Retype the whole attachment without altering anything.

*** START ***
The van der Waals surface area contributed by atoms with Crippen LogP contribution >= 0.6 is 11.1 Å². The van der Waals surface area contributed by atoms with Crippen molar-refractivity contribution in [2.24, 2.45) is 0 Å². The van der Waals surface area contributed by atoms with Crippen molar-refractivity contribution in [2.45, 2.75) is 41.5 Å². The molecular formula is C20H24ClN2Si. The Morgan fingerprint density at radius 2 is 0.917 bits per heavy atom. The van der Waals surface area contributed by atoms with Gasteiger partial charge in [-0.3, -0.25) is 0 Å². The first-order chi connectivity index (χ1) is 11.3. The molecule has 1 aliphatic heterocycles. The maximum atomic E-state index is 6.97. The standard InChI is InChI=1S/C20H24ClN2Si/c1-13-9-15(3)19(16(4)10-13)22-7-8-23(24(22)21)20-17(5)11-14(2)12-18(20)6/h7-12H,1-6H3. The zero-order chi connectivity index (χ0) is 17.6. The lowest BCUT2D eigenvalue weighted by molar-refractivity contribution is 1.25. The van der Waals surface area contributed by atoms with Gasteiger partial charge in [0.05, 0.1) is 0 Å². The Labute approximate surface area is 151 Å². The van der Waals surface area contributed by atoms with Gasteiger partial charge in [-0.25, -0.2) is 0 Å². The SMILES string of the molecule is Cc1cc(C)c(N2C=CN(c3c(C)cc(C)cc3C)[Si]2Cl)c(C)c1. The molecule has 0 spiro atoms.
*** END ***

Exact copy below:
The van der Waals surface area contributed by atoms with Crippen LogP contribution >= 0.6 is 11.1 Å². The van der Waals surface area contributed by atoms with Crippen molar-refractivity contribution in [2.24, 2.45) is 0 Å². The van der Waals surface area contributed by atoms with Crippen molar-refractivity contribution in [2.45, 2.75) is 41.5 Å². The molecular formula is C20H24ClN2Si. The Morgan fingerprint density at radius 2 is 0.917 bits per heavy atom. The van der Waals surface area contributed by atoms with Gasteiger partial charge in [-0.3, -0.25) is 0 Å². The first-order chi connectivity index (χ1) is 11.3. The molecule has 1 aliphatic heterocycles. The maximum atomic E-state index is 6.97. The standard InChI is InChI=1S/C20H24ClN2Si/c1-13-9-15(3)19(16(4)10-13)22-7-8-23(24(22)21)20-17(5)11-14(2)12-18(20)6/h7-12H,1-6H3. The zero-order chi connectivity index (χ0) is 17.6. The lowest BCUT2D eigenvalue weighted by molar-refractivity contribution is 1.25. The van der Waals surface area contributed by atoms with Gasteiger partial charge in [0.05, 0.1) is 0 Å². The Labute approximate surface area is 151 Å². The van der Waals surface area contributed by atoms with Gasteiger partial charge in [-0.25, -0.2) is 0 Å². The SMILES string of the molecule is Cc1cc(C)c(N2C=CN(c3c(C)cc(C)cc3C)[Si]2Cl)c(C)c1. The molecule has 0 spiro atoms.